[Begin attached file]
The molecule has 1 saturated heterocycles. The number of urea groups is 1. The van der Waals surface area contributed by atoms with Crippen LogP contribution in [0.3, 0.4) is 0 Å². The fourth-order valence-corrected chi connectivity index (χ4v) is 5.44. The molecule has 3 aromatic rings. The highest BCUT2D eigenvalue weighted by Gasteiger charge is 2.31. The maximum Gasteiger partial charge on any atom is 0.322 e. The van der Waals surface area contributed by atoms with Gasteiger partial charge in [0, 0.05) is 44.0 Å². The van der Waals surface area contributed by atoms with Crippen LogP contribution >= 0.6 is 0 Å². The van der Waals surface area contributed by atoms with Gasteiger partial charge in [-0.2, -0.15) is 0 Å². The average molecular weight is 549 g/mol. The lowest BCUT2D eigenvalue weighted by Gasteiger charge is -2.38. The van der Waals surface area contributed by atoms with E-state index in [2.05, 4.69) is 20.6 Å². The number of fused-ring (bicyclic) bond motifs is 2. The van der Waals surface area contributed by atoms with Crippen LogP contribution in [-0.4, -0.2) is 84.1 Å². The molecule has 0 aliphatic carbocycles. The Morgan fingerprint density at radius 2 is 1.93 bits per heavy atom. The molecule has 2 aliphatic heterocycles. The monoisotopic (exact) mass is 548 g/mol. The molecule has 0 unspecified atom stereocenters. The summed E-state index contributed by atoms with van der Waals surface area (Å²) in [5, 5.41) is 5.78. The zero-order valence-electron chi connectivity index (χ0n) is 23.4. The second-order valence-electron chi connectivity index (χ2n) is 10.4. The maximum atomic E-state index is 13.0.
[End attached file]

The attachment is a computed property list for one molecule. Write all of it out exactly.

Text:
The molecule has 1 saturated heterocycles. The number of urea groups is 1. The van der Waals surface area contributed by atoms with Crippen LogP contribution in [0.3, 0.4) is 0 Å². The fourth-order valence-corrected chi connectivity index (χ4v) is 5.44. The molecule has 3 aromatic rings. The highest BCUT2D eigenvalue weighted by Gasteiger charge is 2.31. The maximum Gasteiger partial charge on any atom is 0.322 e. The van der Waals surface area contributed by atoms with Gasteiger partial charge in [0, 0.05) is 44.0 Å². The van der Waals surface area contributed by atoms with Crippen LogP contribution >= 0.6 is 0 Å². The van der Waals surface area contributed by atoms with Gasteiger partial charge in [-0.2, -0.15) is 0 Å². The average molecular weight is 549 g/mol. The lowest BCUT2D eigenvalue weighted by Gasteiger charge is -2.38. The van der Waals surface area contributed by atoms with E-state index in [2.05, 4.69) is 20.6 Å². The number of fused-ring (bicyclic) bond motifs is 2. The van der Waals surface area contributed by atoms with Crippen LogP contribution in [-0.4, -0.2) is 84.1 Å². The molecule has 0 aliphatic carbocycles. The Morgan fingerprint density at radius 2 is 1.93 bits per heavy atom. The molecule has 2 aliphatic heterocycles. The monoisotopic (exact) mass is 548 g/mol. The molecule has 0 unspecified atom stereocenters. The summed E-state index contributed by atoms with van der Waals surface area (Å²) in [5, 5.41) is 5.78. The zero-order valence-electron chi connectivity index (χ0n) is 23.4. The second-order valence-electron chi connectivity index (χ2n) is 10.4. The maximum atomic E-state index is 13.0.